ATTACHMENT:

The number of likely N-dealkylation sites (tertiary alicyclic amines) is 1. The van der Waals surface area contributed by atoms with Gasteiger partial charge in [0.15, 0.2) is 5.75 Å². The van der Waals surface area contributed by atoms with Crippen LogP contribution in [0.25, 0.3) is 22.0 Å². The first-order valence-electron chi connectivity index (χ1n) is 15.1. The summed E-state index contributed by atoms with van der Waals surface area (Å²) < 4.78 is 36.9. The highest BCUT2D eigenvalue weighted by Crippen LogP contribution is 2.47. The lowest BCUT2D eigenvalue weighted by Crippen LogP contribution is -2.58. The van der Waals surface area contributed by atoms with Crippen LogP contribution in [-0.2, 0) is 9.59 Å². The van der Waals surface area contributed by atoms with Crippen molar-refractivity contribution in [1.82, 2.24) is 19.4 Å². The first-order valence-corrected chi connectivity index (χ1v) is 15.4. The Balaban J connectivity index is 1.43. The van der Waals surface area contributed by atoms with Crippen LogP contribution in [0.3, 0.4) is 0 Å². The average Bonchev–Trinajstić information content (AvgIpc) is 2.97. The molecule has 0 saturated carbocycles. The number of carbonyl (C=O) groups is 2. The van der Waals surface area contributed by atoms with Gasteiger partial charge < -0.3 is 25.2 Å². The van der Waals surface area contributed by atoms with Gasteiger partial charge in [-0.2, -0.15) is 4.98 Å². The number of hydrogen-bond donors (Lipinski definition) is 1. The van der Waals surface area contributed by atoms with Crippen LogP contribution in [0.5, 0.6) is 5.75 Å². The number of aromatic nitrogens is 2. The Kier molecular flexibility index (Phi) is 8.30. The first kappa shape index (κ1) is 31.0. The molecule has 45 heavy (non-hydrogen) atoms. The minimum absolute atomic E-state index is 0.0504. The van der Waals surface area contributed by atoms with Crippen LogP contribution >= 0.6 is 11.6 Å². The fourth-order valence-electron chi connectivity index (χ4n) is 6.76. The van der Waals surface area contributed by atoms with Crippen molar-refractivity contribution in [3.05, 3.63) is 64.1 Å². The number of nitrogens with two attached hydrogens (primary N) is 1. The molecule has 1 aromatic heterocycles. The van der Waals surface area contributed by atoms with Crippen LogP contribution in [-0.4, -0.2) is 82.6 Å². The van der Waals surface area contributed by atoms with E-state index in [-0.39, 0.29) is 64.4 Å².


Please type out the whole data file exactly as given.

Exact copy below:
The number of likely N-dealkylation sites (tertiary alicyclic amines) is 1. The van der Waals surface area contributed by atoms with Gasteiger partial charge in [0.15, 0.2) is 5.75 Å². The van der Waals surface area contributed by atoms with Crippen LogP contribution in [0.25, 0.3) is 22.0 Å². The first-order valence-electron chi connectivity index (χ1n) is 15.1. The summed E-state index contributed by atoms with van der Waals surface area (Å²) < 4.78 is 36.9. The highest BCUT2D eigenvalue weighted by Crippen LogP contribution is 2.47. The lowest BCUT2D eigenvalue weighted by Crippen LogP contribution is -2.58. The van der Waals surface area contributed by atoms with Crippen LogP contribution in [-0.2, 0) is 9.59 Å². The van der Waals surface area contributed by atoms with Crippen molar-refractivity contribution in [1.82, 2.24) is 19.4 Å². The first-order valence-corrected chi connectivity index (χ1v) is 15.4. The Balaban J connectivity index is 1.43. The van der Waals surface area contributed by atoms with Crippen LogP contribution in [0.3, 0.4) is 0 Å². The average Bonchev–Trinajstić information content (AvgIpc) is 2.97. The molecule has 0 saturated carbocycles. The number of carbonyl (C=O) groups is 2. The van der Waals surface area contributed by atoms with Gasteiger partial charge < -0.3 is 25.2 Å². The van der Waals surface area contributed by atoms with Gasteiger partial charge in [-0.2, -0.15) is 4.98 Å². The number of hydrogen-bond donors (Lipinski definition) is 1. The van der Waals surface area contributed by atoms with Crippen LogP contribution in [0.5, 0.6) is 5.75 Å². The number of aromatic nitrogens is 2. The Kier molecular flexibility index (Phi) is 8.30. The first kappa shape index (κ1) is 31.0. The molecule has 45 heavy (non-hydrogen) atoms. The minimum absolute atomic E-state index is 0.0504. The van der Waals surface area contributed by atoms with Crippen LogP contribution >= 0.6 is 11.6 Å². The fourth-order valence-electron chi connectivity index (χ4n) is 6.76. The van der Waals surface area contributed by atoms with Crippen molar-refractivity contribution in [3.05, 3.63) is 64.1 Å². The number of nitrogens with two attached hydrogens (primary N) is 1. The molecule has 1 aromatic heterocycles. The van der Waals surface area contributed by atoms with Crippen LogP contribution in [-0.4, -0.2) is 82.6 Å². The van der Waals surface area contributed by atoms with E-state index in [-0.39, 0.29) is 64.4 Å².